In 1998, NASA sent another spacecraft, Lunar Prospector, to check. Using a device called a neutron spectrometer, Lunar Prospector scanned the Moon's surface for hydrogen-rich minerals. Once again, polar craters yielded an intriguing signal: neutron ratios indicated hydrogen. Could it be the "H" in H2O? Many researchers think so.

Lunar Prospector eventually sacrificed itself to the search. When the spacecraft's primary mission was finished, NASA decided to crash Prospector near the Moon's south pole, hoping to liberate a bit of its meager layer of water. Earth's satellite might briefly become a comet as amounts of water vapor were released.

Lunar Prospector crashed, as planned, and several teams of researchers tried to detect that cloud, but without success. Either there was no water, or there was not enough water to be detected by Earth-based telescopes, or the telescopes were not looking in precisely the right place. In any event, no water was found from Prospector's impact.

In 2008, NASA plans to send a new spacecraft to the Moon: the Lunar Reconnaissance Orbiter (LRO), bristling with advanced sensors that can sense water in at least four different ways. Scientists are hopeful that LRO can decide the question of Moon water once and for all.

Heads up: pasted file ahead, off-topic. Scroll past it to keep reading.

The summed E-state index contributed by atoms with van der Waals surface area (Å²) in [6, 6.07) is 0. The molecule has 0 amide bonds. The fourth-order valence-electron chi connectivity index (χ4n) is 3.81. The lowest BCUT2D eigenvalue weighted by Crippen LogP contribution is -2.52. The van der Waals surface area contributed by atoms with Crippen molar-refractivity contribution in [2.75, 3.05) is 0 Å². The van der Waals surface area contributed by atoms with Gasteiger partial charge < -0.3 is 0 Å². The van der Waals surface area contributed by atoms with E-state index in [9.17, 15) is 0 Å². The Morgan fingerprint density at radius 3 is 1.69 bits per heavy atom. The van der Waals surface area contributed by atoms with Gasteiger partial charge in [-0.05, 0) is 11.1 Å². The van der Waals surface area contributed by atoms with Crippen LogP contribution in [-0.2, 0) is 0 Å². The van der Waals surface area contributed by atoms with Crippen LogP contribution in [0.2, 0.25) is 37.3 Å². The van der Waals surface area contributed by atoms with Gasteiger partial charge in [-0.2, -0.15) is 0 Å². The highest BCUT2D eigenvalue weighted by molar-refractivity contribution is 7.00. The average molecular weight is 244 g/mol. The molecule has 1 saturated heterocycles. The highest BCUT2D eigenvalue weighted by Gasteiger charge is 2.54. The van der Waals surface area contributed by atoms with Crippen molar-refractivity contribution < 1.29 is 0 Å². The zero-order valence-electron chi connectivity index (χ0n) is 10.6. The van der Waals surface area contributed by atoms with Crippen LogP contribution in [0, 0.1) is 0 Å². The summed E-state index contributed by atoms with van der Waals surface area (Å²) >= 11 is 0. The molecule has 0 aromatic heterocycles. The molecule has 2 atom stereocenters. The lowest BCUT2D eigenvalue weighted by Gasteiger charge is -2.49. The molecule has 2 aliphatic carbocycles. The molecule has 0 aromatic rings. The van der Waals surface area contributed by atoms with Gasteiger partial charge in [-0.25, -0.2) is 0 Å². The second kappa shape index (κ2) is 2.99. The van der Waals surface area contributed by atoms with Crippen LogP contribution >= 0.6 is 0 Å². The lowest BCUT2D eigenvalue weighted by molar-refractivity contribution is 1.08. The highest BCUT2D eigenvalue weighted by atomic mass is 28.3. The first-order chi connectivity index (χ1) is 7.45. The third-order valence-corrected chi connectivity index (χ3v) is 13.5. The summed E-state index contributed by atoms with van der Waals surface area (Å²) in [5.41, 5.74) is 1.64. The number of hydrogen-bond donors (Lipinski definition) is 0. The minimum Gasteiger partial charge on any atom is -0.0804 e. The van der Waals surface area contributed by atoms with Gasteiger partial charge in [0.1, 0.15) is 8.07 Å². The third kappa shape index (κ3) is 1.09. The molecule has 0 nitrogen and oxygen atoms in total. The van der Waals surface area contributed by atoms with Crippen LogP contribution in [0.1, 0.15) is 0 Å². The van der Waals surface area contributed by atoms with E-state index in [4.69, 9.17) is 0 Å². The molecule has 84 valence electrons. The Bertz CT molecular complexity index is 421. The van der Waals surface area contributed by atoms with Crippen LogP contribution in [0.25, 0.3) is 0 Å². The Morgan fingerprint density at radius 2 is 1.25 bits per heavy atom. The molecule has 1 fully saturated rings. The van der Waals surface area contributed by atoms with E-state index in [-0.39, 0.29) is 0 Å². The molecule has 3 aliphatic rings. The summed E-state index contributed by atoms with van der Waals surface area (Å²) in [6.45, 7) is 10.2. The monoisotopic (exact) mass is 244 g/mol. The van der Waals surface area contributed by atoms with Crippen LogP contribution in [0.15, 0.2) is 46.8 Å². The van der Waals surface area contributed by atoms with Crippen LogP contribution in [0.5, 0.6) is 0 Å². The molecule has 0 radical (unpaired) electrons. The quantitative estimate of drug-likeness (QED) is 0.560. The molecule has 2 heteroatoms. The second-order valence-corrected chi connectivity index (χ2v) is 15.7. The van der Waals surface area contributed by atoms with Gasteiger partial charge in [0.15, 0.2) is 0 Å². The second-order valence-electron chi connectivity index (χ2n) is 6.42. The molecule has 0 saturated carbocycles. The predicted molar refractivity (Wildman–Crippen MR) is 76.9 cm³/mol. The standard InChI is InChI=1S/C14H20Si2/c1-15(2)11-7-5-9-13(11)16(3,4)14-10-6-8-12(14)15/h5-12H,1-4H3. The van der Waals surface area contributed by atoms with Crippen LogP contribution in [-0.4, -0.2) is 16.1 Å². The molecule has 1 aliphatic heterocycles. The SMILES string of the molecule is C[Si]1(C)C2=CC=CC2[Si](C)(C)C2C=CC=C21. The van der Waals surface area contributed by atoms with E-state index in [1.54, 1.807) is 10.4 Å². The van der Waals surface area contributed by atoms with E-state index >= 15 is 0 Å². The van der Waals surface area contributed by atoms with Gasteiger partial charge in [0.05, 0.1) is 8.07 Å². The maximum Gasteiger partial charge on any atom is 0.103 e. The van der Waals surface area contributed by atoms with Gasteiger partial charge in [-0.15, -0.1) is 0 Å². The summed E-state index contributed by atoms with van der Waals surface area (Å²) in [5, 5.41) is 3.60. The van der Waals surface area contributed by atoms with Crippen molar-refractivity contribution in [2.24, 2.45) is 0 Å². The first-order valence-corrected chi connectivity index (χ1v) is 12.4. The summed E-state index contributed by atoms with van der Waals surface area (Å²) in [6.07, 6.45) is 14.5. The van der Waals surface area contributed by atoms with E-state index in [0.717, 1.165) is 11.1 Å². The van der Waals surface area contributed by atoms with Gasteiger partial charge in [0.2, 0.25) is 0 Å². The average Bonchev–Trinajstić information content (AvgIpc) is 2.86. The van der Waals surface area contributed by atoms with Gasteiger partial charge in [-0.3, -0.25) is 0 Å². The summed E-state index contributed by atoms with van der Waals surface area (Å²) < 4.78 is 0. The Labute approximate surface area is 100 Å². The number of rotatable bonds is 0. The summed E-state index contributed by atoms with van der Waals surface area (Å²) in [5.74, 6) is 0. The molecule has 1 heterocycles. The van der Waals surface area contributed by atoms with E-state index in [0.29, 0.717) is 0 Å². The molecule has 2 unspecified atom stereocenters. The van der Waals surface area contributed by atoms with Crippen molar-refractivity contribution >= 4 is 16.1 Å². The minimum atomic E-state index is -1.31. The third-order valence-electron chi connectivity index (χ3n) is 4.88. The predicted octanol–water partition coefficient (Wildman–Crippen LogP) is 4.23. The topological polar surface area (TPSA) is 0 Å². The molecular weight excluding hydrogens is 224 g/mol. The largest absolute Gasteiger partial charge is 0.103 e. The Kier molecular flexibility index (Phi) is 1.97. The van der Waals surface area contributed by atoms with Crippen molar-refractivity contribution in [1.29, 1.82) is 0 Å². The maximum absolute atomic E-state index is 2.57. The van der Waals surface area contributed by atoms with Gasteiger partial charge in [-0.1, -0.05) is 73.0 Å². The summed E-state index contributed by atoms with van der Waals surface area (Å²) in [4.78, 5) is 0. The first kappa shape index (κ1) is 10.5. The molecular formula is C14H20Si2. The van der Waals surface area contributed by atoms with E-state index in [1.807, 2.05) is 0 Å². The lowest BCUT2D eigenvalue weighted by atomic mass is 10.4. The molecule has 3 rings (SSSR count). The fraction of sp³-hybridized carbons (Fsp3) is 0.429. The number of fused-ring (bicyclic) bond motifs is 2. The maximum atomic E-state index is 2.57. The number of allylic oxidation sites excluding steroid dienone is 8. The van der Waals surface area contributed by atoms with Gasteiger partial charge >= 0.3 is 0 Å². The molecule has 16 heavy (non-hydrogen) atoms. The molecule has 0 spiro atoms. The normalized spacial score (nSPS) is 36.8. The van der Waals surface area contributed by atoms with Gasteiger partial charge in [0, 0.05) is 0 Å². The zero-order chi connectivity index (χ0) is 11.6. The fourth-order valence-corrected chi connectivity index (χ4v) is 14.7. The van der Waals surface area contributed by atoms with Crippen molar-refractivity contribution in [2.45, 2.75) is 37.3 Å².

Our interest is not just scientific. If we are indeed to build a base on the Moon, the presence of water already there would offer a tremendous advantage in building and running it. It's been 35 years since we first set foot on the Moon. Now ambitious eyes once again look toward our satellite not just as a place to visit, but as a place to live.

Since man first touched the moon and brought pieces of it back to Earth, scientists have thought that the lunar surface was bone dry. But new observations from three different spacecraft have put this notion to rest with what has been called "unambiguous evidence" of water across the surface of the moon.

The new findings, detailed in the Sept. 25 issue of the journal Science, come in the wake of further evidence of lunar polar water ice by NASA's Lunar Reconnaissance Orbiter and just weeks before the planned lunar impact of NASA's LCROSS satellite, which will hit one of the permanently shadowed craters at the moon's south pole in hope of churning up evidence of water ice deposits in the debris field.

The moon remains drier than any desert on Earth, but the water is said to exist on the moon in very small quantities. One ton of the top layer of the lunar surface would hold about 32 ounces of water, researchers said.

"If the water molecules are as mobile as we think they are — even a fraction of them — they provide a mechanism for getting water to those permanently shadowed craters," said planetary geologist Carle Pieters of Brown University in Rhode Island, who led one of the three studies in Science on the lunar find, in a statement. "This opens a whole new avenue [of lunar research], but we have to understand the physics of it to utilize it."

Finding water on the moon would be a boon to possible future lunar bases, acting as a potential source of drinking water and fuel.

Apollo turns up dry

When Apollo astronauts returned from the moon 40 years ago, they brought back several samples of lunar rocks.